The objective of the project is to bring together the expertise of IEA’s transport related TCPs to produce information on the overall energy efficiency, emissions, and costs of various technology options for buses. Here technology options cover variations in engine technology, powertrain technology (including hybridisation), and fuels.
The various TCPs have expertise and knowledge in the following areas:
The outcome of the task will be the production of unbiased and solid IEA-sanctioned data for policy- and decision-makers responsible for public transport using buses.
Three of the TCPs –Advanced Motor Fuels, Bioenergy and Hybrid and Electric Vehicles – contribute with actual funding to the project. All transport-related Implementing Agreements are expected to contribute with condensed technology outlooks for their respective technologies.
The project encompasses a combination of desk studies and actual measurements on new types of buses. The financing model is a combination of task and cost sharing. The overall budget of the project is €1.2 million.
The project is divided into two main parts, WTT (well-to-tank) fuel pathway analysis and TTW (tank-to-wheel) vehicle performance. For the well-to-tank studies, experts at institutes like Argonne National Laboratory (ANL), Natural Resources Canada (NRCan), and VTT Technical Research Centre of Finland are co-operating to evaluate and filter data for the chosen fuel alternatives. Well-to-tank energy efficiency and GHG emissions are expected to show a range of values depending on feedstock and process technology for the various fuel alternatives.
Environment Canada (EC) and VTT are carrying out chassis dynamometer emission testing on buses to establish tank-to-wheel performance (see figure 1). EC will cover North American vehicle technology and VTT will test European vehicle technology. In addition, Swedish powertrain developer and consultant AVL is conducting on-board emission measurements on buses in conjunction with VTT’s chassis dynamometer emissions tests. This will enable a comparison of chassis dynamometer and on-board measurements, with the expectation that the comparison will show the influence of ambient conditions and real traffic situations on tank-to-wheel performance. Alternatively, on-board measurements may also be used on vehicles which are not available for chassis dynamometer measurements. The first set of on-board emission measurements took place in November 2009.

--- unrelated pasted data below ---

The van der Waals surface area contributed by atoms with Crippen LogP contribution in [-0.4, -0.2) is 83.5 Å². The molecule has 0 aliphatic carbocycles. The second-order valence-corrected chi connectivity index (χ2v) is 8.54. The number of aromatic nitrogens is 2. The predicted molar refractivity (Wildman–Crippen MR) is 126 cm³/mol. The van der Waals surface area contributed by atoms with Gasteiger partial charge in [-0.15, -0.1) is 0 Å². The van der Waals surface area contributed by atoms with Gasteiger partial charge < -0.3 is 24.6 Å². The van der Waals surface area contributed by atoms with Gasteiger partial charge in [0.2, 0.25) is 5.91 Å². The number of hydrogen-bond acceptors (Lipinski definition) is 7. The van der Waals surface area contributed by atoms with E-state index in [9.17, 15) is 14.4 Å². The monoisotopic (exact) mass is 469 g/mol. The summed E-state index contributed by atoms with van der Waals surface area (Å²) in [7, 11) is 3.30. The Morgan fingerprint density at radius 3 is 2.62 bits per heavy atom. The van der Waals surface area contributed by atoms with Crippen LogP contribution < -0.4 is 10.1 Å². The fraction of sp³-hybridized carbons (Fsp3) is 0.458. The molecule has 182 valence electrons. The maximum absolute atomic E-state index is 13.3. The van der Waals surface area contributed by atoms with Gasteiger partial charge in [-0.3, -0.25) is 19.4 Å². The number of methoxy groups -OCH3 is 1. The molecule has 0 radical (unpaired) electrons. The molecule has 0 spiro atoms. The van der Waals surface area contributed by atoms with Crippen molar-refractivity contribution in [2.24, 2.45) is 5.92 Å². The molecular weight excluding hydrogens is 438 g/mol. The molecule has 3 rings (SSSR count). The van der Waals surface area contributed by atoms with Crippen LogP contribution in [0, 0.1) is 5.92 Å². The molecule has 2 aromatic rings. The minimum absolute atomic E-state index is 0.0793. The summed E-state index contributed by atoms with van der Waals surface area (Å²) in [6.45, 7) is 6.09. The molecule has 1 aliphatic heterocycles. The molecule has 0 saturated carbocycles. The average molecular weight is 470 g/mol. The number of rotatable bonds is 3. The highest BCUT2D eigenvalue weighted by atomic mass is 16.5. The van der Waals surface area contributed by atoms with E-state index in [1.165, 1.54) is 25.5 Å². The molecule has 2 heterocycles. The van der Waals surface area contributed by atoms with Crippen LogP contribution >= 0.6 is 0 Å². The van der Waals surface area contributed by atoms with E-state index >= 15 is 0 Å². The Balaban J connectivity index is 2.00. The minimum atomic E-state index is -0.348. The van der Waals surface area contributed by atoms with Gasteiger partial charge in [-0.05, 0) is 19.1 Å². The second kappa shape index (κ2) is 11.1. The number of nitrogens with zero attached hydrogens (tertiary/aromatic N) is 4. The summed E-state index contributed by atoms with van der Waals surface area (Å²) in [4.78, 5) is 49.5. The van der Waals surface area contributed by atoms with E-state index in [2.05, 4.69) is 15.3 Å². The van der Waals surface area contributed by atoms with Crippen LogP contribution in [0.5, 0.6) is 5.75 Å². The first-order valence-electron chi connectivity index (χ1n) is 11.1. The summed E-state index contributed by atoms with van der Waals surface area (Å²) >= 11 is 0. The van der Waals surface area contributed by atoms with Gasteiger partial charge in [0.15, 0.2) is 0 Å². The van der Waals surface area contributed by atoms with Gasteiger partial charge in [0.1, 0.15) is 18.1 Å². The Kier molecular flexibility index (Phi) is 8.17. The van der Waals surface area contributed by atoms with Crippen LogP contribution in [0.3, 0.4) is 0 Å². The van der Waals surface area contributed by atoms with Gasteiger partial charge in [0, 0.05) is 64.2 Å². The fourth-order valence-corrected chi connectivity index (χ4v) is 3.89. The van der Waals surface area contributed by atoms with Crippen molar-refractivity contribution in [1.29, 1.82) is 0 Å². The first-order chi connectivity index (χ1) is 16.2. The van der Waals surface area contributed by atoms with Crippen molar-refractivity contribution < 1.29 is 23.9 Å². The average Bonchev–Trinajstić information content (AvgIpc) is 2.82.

City bus tests (tank-to-wheel) were run in vehicle laboratories at both EC and VTT.
In 2009, EC performed preliminary tests with several fuels on a model year 2008 40-foot bus powered with an 8.9-liter Cummins ISM (with EGR, or exhaust gas recirculation) engine and hybrid transmission. Next in line, a 2008 6.7-liter Cummins ISB (with EGR) engine with hybrid transmission is being tested.
VTT started its bus measurements with a comprehensive fuel matrix in vehicles with conventional drivelines. Two older buses representing Euro II and Euro III emission certification have been measured for reference. Three new buses with EEV certification (enhanced environmentally friendly vehicle) have also been measured: one diesel vehicle representing SCR technology (selective catalytic reduction), one diesel vehicle representing EGR technology (exhaust gas recirculation), and one natural gas bus with a stoichiometric engine. The diesel buses were tested with several types of fuels.
The well-to-tank analysis has also commenced at Argonne National Laboratory, Natural Resources Canada, and VTT. A review of 25 LCA (Life Cycle Assessment) studies for biofuels has been done. The results of the various LCA studies vary remarkably and are currently being analysed and documented.
Different calculation models (US GREET, Canadian GHGenious, EU Directive (2009/28/EC) were evaluated and a number of fuels were selected as references for comparison. Biofuels analysed were: FAME (fatty acid methyl ester) from rapeseed, FAME from soybeans, FAME from palm oil, HVO (hydrotreated vegetable oil) from palm oil, HVO from rapeseed, HVO from soybeans, HVO from jatropha, HVO from animal fats, BTL (biomass to liquid) from wood residues, BTL from energy crops, ethanol from grain, ethanol from sugarcane, ethanol from cellulosic feedstock, and ethanol from waste.